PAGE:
An American appeals court has rejected the US broadcast regulator's attempts to control the copying of digital TV with an anti-piracy technology.
The entertainment industry is concerned about technology that facilitates piracy
It ruled the Federal Communications Commission (FCC) overstepped its authority in its attempt to control how electronic devices work in the US.
A previous ruling would have required the technology to be in digital TVs and other electronic devices after 1 July.
It would have let the entertainment industry decide what could be recorded.
The "broadcast flag", as the technology is known, is a piece of code attached to shows which tells devices that receive digital signals the level of copy protection on that programme.
"We can find nothing in the statute, its legislative history, the applicable case law, or agency practice indicating that Congress meant to provide the sweeping authority the FCC now claims over receiver apparatus," said the appeals court panel.
Supporters of the flag had argued it would combat the illegal copying and distribution of TV programmes.
But critics were concerned that it would also prevent people from making legitimate personal copies of their favourite shows, or copies for educational or teaching purposes.
It was also feared that the rule would set a precedent, meaning the FCC would have the right to say how future TVs, computers, and other devices which can receive digital signals, are made and used by the people who buy them.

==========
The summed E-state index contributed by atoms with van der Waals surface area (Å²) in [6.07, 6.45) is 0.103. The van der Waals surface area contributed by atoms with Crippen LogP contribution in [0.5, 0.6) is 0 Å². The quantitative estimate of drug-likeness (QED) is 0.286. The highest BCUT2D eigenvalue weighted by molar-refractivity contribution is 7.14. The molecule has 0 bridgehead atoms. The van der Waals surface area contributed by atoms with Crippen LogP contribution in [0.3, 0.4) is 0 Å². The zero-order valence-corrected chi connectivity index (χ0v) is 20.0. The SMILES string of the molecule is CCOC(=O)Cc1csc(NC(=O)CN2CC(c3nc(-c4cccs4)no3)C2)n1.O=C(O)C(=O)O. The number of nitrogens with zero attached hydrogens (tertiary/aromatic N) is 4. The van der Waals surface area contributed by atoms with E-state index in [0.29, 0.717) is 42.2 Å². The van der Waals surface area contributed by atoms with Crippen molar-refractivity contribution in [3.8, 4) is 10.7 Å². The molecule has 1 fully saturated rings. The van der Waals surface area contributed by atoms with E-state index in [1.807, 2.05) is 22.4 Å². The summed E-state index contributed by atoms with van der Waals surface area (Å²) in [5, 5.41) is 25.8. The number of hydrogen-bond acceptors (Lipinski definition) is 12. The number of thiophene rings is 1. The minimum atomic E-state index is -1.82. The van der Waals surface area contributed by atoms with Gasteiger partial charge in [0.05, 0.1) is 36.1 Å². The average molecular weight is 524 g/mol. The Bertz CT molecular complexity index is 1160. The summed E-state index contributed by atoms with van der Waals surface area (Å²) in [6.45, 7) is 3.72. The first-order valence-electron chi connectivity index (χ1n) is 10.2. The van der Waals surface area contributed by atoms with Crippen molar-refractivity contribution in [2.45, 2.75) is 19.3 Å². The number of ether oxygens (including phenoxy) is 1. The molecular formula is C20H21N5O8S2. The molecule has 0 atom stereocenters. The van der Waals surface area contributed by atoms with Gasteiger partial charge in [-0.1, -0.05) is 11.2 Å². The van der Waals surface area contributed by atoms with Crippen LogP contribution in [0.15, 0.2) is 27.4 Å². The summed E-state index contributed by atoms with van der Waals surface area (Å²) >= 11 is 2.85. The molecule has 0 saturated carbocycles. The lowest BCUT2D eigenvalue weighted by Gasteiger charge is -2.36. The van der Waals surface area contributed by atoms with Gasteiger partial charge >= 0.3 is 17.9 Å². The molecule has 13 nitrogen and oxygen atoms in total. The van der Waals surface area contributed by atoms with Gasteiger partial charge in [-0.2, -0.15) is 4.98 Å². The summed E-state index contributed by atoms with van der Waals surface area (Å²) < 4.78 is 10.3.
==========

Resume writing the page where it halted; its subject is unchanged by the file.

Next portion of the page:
Wendy Seltzer, lawyer for digital rights campaign group the Electronic Frontier Foundation (EFF), told the BBC News website that the decision was a "great victory for consumers and technologists".
"It says the FCC can't regulate everything under the sun, and in particular, that Hollywood can't use the agency to regulate how the public can watch and record television," she said.
"Instead, it leaves our digital television choices with the market, where they belong. The court also recognised the library and educational uses that would be harmed by the flag's restrictions."
The FCC said it had never tried to impose regulations on TV programmes after they broadcast into homes. But it said it was allowed to do so because current legislation did not prevent such control.
It had no comment on the court's decision.
Not flags in Europe
The broadcast flag mandate was proposed after the US entertainment industry's campaign to protect programmes it considers to be high-quality broadcasts.
TV piracy is a big concern for broadcasters as next-generation high-definition TV programmes and devices that can play and record them become more popular.
Downloads of TV programmes have risen by 150% over the last year, according to a recent report.
The flag is one of the technologies that was identified by the EFF earlier this year as one of the biggest threats facing certain devices like high-definition PC tuner cards.
The courts said the FCC should not decide how devices work
In the UK, the digital terrestrial platform, Freeview, and other receiver technology does not employ copy protection technology.
Individual European Union member states are not permitted to enforce certain receiver requirements. Any copy protection system would need to be agreed at a European level.
The US is supposed to switch to all-digital broadcasts on 1 January, 2009. The entertainment industry may now look to campaign for other ways of requiring new technologies to enforce copyright-protection.
The FCC was not immediately available for comment on the court's ruling.